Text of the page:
State of the Union, historically speaking
Published: Wednesday, January 29, 2014
Updated: Wednesday, January 29, 2014 23:01
Ah the State of the Union. The annual event where people take pause from posting their relationship problems and food selfies on Facebook and Instagram to pontificate about political issues of which they have little to no practical understanding.
Unlike the national party conventions every four years, which also capture the imaginations of low-information voters, nothing significant ever really comes from the State of the Union address. Yes, presidents hash out vague policy objectives for the next twelve months but the specifics are largely left up to Congress and various cabinet members, and many times the broad goals aren’t even addressed.
For viewers, the event itself is largely an exercise in party identity. If you support whichever party holds the Oval Office, then the speech is characterized as renewed optimism and guidance from the chief executive. If you’re from the opposition, well then the president’s a grandstanding liar who’s avoiding the real issues.
Is the State of the Union even necessary anymore? Fans of platitude-palooza will contend that it’s written in the Constitution. They’re sort of right. Here’s the relevant passage from Article II (the “he” refers to the president):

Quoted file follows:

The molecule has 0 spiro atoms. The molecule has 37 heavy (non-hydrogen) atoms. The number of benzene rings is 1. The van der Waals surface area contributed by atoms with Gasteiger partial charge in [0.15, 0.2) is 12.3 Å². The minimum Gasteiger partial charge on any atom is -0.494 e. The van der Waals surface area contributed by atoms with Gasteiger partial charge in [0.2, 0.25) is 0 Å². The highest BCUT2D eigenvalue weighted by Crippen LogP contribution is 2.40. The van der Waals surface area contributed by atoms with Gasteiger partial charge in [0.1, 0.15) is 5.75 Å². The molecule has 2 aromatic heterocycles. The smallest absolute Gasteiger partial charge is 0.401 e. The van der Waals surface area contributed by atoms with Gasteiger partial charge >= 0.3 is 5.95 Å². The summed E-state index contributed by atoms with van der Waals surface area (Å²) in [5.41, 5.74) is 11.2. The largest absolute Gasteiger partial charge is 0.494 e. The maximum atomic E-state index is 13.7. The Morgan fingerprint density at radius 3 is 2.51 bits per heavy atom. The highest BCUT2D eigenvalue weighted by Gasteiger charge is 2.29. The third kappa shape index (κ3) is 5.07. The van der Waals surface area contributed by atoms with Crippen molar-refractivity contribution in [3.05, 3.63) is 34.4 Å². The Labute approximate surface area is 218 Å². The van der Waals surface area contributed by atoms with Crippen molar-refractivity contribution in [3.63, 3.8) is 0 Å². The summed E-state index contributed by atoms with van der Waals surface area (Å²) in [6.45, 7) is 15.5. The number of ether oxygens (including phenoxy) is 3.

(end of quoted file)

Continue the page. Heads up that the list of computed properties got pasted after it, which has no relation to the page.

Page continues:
“He shall from time to time give to Congress information of the State of the Union and recommend to their Consideration such measures as he shall judge necessary and expedient.”
Nice and vague, just like almost everything else in the Constitution. When the Constitution doesn’t delve into specifics, it’s best to look to precedent. According to a great historical write-up from Robert Schlesinger of US News & World Report, George Washington and John Adams delivered annual addresses. Thomas Jefferson quickly put an end to the practice, opting to give a written report to the legislature, because a speech reminded him too much of the British monarchy.
For about the next century, presidents followed Jefferson’s lead and simply sent written State of the Unions to Congress, but Woodrow Wilson broke the mold in 1913, delivering an oral message to Congress citing the need to have a more personal, unifying presidency.
Since Wilson, presidents have given annual addresses to Congress, with adaptations being made according to technological advances, starting with radio and moving to the primetime television speech we’re accustomed to today.
As it exists, the State of the Union is more spectacle than anything else. It serves little purpose other than to preempt primetime TV programming and allow members of Congress to publicly display their support or opposition to the president.
It is theatrical Beltway posturing to the max, and the rest of us receive no tangible benefit from the January diversion. The State of the Union speech is self-serving for all politicians involved, so it will remain in place indefinitely.
I’m not overly optimistic, but maybe we’ll elect another president who can take a page from Jefferson’s book and eliminate the needless spectacle entirely.